The Meramec Park Lake Project

by Jo Schaper

"...well the generals laugh and the generals gloat,
 but the people of Missouri, well they never got a vote--
 they're putting up a dam and we're putting up a fight,
 on the banks of the Meramec..."
                   --Tom Shipley, The Meramec Dam Song

Oddly enough, the original impetus to control the Meramec River came from commerce, not from the effects of devastating floods. As early as the 1830's the Maramec Iron Works at St. James proposed a series of locks and dams on the Meramec to ensure keelboat navigability to ship their pigs of iron to St. Louis. This idea proved far beyond the technology of the time, due to the varied character of the river. The Corps first looked at the Meramec in the 1880's, but as late as 1930, no structural improvements were proposed. After major floods on the Ohio and Mississippi in the years 1927 and 1937, Congress authorized the building of up to 243 dams on the tributaries of these rivers to alleviate future flooding.

Originally two dams, one at Pacific, and one on the Big River (a major downstream tributary) at Cedar Hill, were proposed. This was changed and expanded in 1943, moving the Pacific dam to just above the mouth of the Bourbeuse River (another tributary) and adding a third dam on the Bourbeuse at Union. Public hearings were held in 1949 on these proposed dams. Local opposition expressed at these public hearings, and backed by congressmen held off any action until 1958, when a private organization, the Meramec Basin Corporation, was formed to see what could be done to alleviate flooding. Their study, released in 1962, promoted the idea of a dammed Meramec as a twofold lake recreation and flood control project with one site chosen from six alternatives.

After submitting their findings to the Corps, the Corps replied with their own updated plan in December 1963. In place of the three dams were 31: two each on the Meramec, Bourbeuse and Big; twelve on lesser tributaries, and twelve in the headwaters region of the river. Despite disapproval from federal conservation agencies, state officials and the newly renamed Meramec Basin Association appealed to Congress, and this plan was authorized in 1966, at a estimated cost of $236 million. Land acquisition began in 1968 for the Meramec dam at Sullivan, just upstream of Meramec State Park, to be followed shortly by those on the Bourbeuse and the Big.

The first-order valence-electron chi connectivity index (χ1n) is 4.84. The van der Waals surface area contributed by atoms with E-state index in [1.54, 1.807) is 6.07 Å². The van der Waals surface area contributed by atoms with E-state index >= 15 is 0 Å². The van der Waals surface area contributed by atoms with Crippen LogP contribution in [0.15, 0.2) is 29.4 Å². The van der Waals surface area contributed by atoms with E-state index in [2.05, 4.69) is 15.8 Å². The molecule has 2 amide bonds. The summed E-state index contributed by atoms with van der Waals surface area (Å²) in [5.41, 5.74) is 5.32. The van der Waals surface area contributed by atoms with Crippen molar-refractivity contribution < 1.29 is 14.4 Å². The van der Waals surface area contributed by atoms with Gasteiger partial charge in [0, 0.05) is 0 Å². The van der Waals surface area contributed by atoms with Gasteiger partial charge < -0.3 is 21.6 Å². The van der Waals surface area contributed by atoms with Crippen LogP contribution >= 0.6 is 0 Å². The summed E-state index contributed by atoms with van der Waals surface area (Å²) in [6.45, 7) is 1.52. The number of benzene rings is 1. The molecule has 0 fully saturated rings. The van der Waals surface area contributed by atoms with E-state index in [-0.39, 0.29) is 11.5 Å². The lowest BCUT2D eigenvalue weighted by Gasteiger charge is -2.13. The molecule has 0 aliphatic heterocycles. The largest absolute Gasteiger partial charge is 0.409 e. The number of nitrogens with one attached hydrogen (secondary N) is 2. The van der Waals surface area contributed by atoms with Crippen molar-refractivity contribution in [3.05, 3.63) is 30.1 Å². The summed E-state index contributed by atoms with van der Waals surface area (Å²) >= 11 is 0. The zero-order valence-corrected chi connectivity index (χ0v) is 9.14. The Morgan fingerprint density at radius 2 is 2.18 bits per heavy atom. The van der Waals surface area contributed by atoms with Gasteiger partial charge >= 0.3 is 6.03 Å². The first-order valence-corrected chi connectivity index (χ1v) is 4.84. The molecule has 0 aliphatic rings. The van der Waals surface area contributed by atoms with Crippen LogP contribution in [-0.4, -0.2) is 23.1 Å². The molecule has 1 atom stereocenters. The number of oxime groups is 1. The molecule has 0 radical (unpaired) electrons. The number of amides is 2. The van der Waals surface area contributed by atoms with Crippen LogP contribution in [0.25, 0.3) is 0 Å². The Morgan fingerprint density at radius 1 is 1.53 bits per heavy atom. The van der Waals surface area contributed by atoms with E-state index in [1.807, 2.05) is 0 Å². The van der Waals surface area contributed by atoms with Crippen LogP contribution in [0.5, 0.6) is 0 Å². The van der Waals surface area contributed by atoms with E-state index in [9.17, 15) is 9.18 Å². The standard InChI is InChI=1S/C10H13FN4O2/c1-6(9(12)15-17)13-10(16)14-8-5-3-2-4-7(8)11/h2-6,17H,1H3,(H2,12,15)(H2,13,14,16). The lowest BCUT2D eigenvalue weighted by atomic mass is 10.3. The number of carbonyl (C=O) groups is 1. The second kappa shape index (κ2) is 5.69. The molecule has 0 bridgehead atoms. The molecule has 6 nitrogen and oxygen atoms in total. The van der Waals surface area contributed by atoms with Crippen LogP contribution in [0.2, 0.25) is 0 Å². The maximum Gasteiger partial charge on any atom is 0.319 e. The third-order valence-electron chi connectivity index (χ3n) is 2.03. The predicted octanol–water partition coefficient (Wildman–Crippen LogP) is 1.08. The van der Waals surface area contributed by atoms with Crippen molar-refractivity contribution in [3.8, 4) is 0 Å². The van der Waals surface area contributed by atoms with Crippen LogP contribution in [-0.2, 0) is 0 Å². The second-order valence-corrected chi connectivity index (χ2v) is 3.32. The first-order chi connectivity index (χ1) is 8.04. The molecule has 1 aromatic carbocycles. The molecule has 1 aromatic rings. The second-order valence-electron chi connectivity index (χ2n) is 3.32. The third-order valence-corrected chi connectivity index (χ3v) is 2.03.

Lester Dill
Anti-Dam sticker
Don Rimbach on crusade

Nineteen sixty nine saw the beginning of organized opposition to the Meramec project. By 1972, what had been an enthusiastic but not well organized effort against the dam crystallized with the filing of a Sierra Club lawsuit against the Corps. This lawsuit dragged on for three years until the injunction against the building of the dam which the lawsuit asked for was thrown out of court in 1975. Those three years bought time, as the tide of public opinion began to turn against the building of the dam, both locally and in St. Louis, where many of the area's tourists lived. Lester Dill, then owner of Onondaga Cave, turned his initial approval to a media blitz against it when he discovered the lake pool would fill the Big Room halfway up the Twins. The passage of the Endangered Species Act in 1973 brought Indiana bats, a listed species which roosted in riverfront caves, into the litigation and then mitigation concerns. Dill also filed suit based on the status of the navigability of the Meramec River from the mouth to Maramec Spring.

Overlay of known mapped caves near the dam site. Other caves were located during the late 1960s and early 1970s--vellum original by Rimbach

The work of acquiring land, and preparing the dam site continued, despite geologic arguments against it: namely that the left dam abutment was underlain by 5 known caves, with clay fill extensions of varying thicknesses. Moore's Cave, previously unknown and under the downstream edge of the proposed earthen dam, was discovered ninety feet into a supposedly solid ridge, with cave passage fifty feet high. The Corps proposed to grout (or fill with cement) the hollows under the dam and its abutment; opponents, most vocally Don Rimbach, who was a geologist employed by Dill, argued that the impounded water would wash away the clay fills, rendering the grouting useless. The Union dam on the Bourbeuse was removed from the project for conservation mitigation reasons in the summer of 1975. This was considered a setback for the proponents of the dam, who until this time were fairly assured of ultimate victory. Both sides of the issue then began a game of political hardball, resulting in hurt feelings which persist twenty-five years after the resolution of the issue.